New identifier names are generally needed when creating a new property, or method which differs only by a return type. Otherwise, a new overload of the existing identifier is acceptable, and sometimes preferred.

      Do use a name similar to the original API, in order to highlight the relationship between the APIs when the newer version is intended to be a replacement for the original, and is functionally similar

Example

class AppDomain {

[Obsolete("AppDomain.SetCachePath has been deprecated. Please use  AppDomainSetup.CachePath instead.")]

   public void SetCachePath(String path) { /* … */ }

} 

class AppDomainSetup {

      public String CachePath { get { /* … */ }; set  { /* … */ }; }

} 

      Do prefer adding a suffix rather than a prefix, in order to distinguish the new API. This will assist discovery when searching using documentation, or intellisense, because the similar behaving APIs will be organized to appear close together when searching (based on alphabetical sorting)

      Consider making a brand new, but meaningful identifier, as opposed to adding a suffix/prefix

Do not use the ‘Ex’ suffix for an identifier, in order to distinguish it from an earlier version of the same API. Similarly, avoid distinguishing a new API by adding a meaningless suffix to the end (such as ‘New’).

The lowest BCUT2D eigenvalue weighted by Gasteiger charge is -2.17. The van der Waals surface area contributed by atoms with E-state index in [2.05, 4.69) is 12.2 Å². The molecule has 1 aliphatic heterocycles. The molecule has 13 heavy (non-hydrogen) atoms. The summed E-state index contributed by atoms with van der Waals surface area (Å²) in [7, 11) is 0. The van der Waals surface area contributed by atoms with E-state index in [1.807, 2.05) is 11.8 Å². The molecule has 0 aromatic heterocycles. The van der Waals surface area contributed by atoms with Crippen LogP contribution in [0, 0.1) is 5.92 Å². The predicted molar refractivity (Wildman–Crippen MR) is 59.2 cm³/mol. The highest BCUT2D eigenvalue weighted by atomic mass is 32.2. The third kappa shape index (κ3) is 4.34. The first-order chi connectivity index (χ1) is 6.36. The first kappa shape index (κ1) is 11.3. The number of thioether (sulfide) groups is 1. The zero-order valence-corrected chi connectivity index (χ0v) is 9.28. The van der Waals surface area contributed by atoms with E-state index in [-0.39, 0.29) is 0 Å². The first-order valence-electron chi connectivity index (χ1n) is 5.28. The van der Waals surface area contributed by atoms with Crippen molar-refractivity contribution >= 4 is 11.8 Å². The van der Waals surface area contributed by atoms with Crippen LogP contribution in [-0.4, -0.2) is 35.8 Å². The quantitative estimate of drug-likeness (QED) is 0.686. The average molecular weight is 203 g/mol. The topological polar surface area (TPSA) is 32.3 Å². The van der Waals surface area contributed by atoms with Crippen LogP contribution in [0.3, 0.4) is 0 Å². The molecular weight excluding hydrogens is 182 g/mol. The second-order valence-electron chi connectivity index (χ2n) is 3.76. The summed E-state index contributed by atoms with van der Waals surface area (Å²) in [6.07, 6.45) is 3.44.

Example (Of Poor Code)

[Obsolete(“This type is obsolete. Please use the newer version of the same type, CarEx.”)]

public class Car     { /* … */ }

// new API

public class CarEx   { /* … */ } // the wrong way

public class CarNew  { /* … */ } // the wrong way

      Do use a numeric suffix to distinguish an API from an existing name, if the existing name of the API is the only name that makes sense (example: it is an industry standard), and adding any meaningful suffix (or changing the name) is not an appropriate option.

Example

// old API

[Obsolete(“This type is obsolete. Please use the new version of the same class, X509Certificate2.”)]

public class X509Certificate { /* … */ }

// new API

public class X509Certificate2 { /* … */ }

 

      Do use the ‘64’ suffix when introducing versions of APIs which return a 64-bit integer (a long) instead of a 32 bit integer. You only need to take this approach when the existing 32-bit API exists, don’t do it for brand new APIs with only a 64-bit version.